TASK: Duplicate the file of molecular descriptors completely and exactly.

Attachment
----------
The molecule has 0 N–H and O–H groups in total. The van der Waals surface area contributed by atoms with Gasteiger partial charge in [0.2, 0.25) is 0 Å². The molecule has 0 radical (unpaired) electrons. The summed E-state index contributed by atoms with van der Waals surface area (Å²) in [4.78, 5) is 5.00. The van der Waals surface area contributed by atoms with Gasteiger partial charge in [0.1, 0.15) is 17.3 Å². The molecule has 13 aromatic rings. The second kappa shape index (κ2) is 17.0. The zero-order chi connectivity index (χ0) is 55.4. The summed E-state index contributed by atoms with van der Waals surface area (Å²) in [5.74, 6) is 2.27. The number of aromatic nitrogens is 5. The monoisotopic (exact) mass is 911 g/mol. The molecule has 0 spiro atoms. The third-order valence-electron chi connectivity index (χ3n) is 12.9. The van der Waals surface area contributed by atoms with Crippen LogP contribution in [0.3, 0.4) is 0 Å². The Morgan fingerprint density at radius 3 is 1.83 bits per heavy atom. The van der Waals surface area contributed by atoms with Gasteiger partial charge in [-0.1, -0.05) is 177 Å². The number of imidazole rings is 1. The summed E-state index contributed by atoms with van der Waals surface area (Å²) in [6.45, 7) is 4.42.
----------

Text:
The molecule has 0 N–H and O–H groups in total. The van der Waals surface area contributed by atoms with Gasteiger partial charge in [0.2, 0.25) is 0 Å². The molecule has 0 radical (unpaired) electrons. The summed E-state index contributed by atoms with van der Waals surface area (Å²) in [4.78, 5) is 5.00. The van der Waals surface area contributed by atoms with Gasteiger partial charge in [0.1, 0.15) is 17.3 Å². The molecule has 13 aromatic rings. The second kappa shape index (κ2) is 17.0. The zero-order chi connectivity index (χ0) is 55.4. The summed E-state index contributed by atoms with van der Waals surface area (Å²) in [5.74, 6) is 2.27. The number of aromatic nitrogens is 5. The monoisotopic (exact) mass is 911 g/mol. The molecule has 0 spiro atoms. The third-order valence-electron chi connectivity index (χ3n) is 12.9. The van der Waals surface area contributed by atoms with Crippen LogP contribution in [0.3, 0.4) is 0 Å². The Morgan fingerprint density at radius 3 is 1.83 bits per heavy atom. The van der Waals surface area contributed by atoms with Gasteiger partial charge in [-0.1, -0.05) is 177 Å². The number of imidazole rings is 1. The summed E-state index contributed by atoms with van der Waals surface area (Å²) in [6.45, 7) is 4.42.